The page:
Conditions in the nation’s school cafeterias could trigger outbreaks of food poisoning at any time, the Center for Science in the Public Interest warned last week in a report. The Washington-based consumer-advocacy group analyzed inspection reports from high school cafeterias in 20 jurisdictions and rated them on the rigor and frequency of their food-safety inspections and the ease of access to the results of the inspections.
Most of the 29 million meals served in school cafeterias each day are nutritious and safe, but some school districts and local governments aren’t conducting frequent enough inspections or using up-to-date food-safety standards, leaving students at risk of food poisoning, the report says.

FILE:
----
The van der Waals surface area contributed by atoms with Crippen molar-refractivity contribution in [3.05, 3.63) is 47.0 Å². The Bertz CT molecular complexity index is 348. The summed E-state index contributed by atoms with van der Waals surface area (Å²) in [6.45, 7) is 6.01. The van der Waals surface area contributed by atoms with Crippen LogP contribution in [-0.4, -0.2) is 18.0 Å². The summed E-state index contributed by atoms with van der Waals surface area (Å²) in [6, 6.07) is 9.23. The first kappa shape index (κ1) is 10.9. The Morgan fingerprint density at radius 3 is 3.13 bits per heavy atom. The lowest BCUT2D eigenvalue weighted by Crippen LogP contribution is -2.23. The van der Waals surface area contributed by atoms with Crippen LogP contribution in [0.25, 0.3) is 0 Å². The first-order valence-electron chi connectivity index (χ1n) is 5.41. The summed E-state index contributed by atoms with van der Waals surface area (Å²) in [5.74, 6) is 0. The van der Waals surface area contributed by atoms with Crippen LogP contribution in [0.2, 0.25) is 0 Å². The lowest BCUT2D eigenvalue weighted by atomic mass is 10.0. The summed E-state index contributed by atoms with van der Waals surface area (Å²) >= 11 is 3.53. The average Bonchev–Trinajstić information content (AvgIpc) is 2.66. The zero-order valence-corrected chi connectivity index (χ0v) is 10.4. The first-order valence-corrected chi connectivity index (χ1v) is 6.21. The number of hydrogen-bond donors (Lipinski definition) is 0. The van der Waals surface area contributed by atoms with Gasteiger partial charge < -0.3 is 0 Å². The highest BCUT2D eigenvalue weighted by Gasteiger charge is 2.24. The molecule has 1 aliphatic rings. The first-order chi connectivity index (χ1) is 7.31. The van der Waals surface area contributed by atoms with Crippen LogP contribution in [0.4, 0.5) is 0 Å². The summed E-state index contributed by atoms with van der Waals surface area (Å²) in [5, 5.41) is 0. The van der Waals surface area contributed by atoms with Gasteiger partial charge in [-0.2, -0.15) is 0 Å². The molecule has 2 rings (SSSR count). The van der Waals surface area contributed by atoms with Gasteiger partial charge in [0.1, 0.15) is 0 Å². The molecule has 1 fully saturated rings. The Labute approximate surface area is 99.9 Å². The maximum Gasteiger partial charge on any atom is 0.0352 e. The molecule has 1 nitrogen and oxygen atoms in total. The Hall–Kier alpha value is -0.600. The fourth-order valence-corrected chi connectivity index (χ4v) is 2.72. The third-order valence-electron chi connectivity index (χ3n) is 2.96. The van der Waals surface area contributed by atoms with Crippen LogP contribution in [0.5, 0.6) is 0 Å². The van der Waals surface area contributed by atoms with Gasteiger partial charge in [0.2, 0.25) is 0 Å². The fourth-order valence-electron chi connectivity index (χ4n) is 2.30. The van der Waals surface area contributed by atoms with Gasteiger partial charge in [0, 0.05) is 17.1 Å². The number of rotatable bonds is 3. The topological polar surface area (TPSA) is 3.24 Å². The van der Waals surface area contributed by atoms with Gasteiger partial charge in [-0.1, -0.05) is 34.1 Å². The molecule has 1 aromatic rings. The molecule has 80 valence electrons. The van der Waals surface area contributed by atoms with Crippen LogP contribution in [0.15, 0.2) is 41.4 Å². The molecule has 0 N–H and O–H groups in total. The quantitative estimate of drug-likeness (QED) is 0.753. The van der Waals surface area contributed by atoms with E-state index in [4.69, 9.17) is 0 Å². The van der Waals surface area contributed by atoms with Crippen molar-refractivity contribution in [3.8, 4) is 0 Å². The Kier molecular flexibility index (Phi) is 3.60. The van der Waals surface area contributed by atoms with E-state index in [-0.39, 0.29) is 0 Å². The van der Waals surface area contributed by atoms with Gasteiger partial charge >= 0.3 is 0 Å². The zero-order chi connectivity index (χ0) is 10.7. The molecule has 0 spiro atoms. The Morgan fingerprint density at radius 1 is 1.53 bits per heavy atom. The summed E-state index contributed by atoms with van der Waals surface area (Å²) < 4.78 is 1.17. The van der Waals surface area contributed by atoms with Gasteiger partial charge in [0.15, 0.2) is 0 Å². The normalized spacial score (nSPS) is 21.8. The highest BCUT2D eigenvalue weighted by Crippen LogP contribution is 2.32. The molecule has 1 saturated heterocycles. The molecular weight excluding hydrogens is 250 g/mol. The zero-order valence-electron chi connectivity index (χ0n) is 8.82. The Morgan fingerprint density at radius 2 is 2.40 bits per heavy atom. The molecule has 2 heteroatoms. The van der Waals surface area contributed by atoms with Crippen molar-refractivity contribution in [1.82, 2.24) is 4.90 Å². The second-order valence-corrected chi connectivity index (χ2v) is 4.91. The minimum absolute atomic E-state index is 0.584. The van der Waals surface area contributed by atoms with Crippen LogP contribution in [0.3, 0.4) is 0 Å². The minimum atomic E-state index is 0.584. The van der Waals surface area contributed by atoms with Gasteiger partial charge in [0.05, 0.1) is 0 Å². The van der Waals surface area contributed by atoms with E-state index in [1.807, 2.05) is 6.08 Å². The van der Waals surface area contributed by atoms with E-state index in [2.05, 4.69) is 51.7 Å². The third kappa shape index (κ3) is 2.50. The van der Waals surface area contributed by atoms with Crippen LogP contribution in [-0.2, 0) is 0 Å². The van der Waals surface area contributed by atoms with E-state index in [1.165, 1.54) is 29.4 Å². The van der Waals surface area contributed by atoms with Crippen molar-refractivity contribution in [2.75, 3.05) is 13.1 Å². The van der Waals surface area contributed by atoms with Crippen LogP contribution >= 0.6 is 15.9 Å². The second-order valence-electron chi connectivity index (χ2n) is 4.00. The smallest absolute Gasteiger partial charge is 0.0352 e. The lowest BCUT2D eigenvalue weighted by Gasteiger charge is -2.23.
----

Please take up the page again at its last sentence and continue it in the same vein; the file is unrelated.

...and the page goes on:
Young children in particular face a higher risk of complications from infections caused by e. coli, salmonella, and other potentially deadly food-borne pathogens, it says.
Federal food-safety standards call for cafeterias to be inspected twice a year.
District of Columbia school cafeterias ranked among the worst, with a “failing” score. Schools in Fort Worth, Texas, had the highest score in the study.
A version of this article appeared in the February 07, 2007 edition of Education Week